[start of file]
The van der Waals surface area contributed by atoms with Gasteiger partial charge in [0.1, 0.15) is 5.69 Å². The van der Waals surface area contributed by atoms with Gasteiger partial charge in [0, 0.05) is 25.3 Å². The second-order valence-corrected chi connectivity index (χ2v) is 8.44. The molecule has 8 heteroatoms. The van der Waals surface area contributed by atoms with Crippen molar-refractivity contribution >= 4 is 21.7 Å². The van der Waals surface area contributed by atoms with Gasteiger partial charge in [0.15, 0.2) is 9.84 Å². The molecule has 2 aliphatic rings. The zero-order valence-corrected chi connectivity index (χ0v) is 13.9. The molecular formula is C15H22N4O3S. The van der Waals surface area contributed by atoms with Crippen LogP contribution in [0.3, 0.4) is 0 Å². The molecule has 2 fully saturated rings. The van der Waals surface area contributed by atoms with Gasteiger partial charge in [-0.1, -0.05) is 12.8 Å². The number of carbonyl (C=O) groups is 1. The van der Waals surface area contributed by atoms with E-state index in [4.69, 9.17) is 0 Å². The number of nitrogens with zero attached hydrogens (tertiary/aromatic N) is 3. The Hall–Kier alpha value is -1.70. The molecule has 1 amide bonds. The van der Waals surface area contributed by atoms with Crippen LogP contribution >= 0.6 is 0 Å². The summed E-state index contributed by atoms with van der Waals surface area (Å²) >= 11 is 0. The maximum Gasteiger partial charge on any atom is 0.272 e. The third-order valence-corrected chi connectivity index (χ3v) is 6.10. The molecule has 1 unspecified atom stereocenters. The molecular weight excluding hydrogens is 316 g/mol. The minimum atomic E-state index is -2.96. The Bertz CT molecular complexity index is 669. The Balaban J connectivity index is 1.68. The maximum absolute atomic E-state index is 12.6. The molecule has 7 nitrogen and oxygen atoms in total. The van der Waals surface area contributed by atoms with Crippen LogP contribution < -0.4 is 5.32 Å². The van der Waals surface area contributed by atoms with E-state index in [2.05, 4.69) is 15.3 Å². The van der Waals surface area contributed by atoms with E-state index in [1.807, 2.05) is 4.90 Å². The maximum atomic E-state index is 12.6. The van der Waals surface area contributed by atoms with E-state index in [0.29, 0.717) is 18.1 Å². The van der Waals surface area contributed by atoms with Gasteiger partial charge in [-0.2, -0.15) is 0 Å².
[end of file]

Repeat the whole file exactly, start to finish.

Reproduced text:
The van der Waals surface area contributed by atoms with Gasteiger partial charge in [0.1, 0.15) is 5.69 Å². The van der Waals surface area contributed by atoms with Gasteiger partial charge in [0, 0.05) is 25.3 Å². The second-order valence-corrected chi connectivity index (χ2v) is 8.44. The molecule has 8 heteroatoms. The van der Waals surface area contributed by atoms with Crippen molar-refractivity contribution >= 4 is 21.7 Å². The van der Waals surface area contributed by atoms with Gasteiger partial charge in [0.15, 0.2) is 9.84 Å². The molecule has 2 aliphatic rings. The zero-order valence-corrected chi connectivity index (χ0v) is 13.9. The molecular formula is C15H22N4O3S. The van der Waals surface area contributed by atoms with Crippen LogP contribution in [0.3, 0.4) is 0 Å². The molecule has 2 fully saturated rings. The van der Waals surface area contributed by atoms with Gasteiger partial charge in [-0.1, -0.05) is 12.8 Å². The number of carbonyl (C=O) groups is 1. The van der Waals surface area contributed by atoms with E-state index in [4.69, 9.17) is 0 Å². The number of nitrogens with zero attached hydrogens (tertiary/aromatic N) is 3. The Hall–Kier alpha value is -1.70. The molecule has 1 amide bonds. The van der Waals surface area contributed by atoms with Crippen LogP contribution >= 0.6 is 0 Å². The summed E-state index contributed by atoms with van der Waals surface area (Å²) >= 11 is 0. The maximum Gasteiger partial charge on any atom is 0.272 e. The third-order valence-corrected chi connectivity index (χ3v) is 6.10. The molecule has 1 unspecified atom stereocenters. The molecular weight excluding hydrogens is 316 g/mol. The minimum atomic E-state index is -2.96. The Bertz CT molecular complexity index is 669. The Balaban J connectivity index is 1.68. The maximum absolute atomic E-state index is 12.6. The molecule has 7 nitrogen and oxygen atoms in total. The van der Waals surface area contributed by atoms with Crippen LogP contribution < -0.4 is 5.32 Å². The van der Waals surface area contributed by atoms with E-state index in [2.05, 4.69) is 15.3 Å². The van der Waals surface area contributed by atoms with E-state index in [1.807, 2.05) is 4.90 Å². The maximum atomic E-state index is 12.6. The van der Waals surface area contributed by atoms with E-state index in [0.29, 0.717) is 18.1 Å². The van der Waals surface area contributed by atoms with Gasteiger partial charge in [-0.2, -0.15) is 0 Å².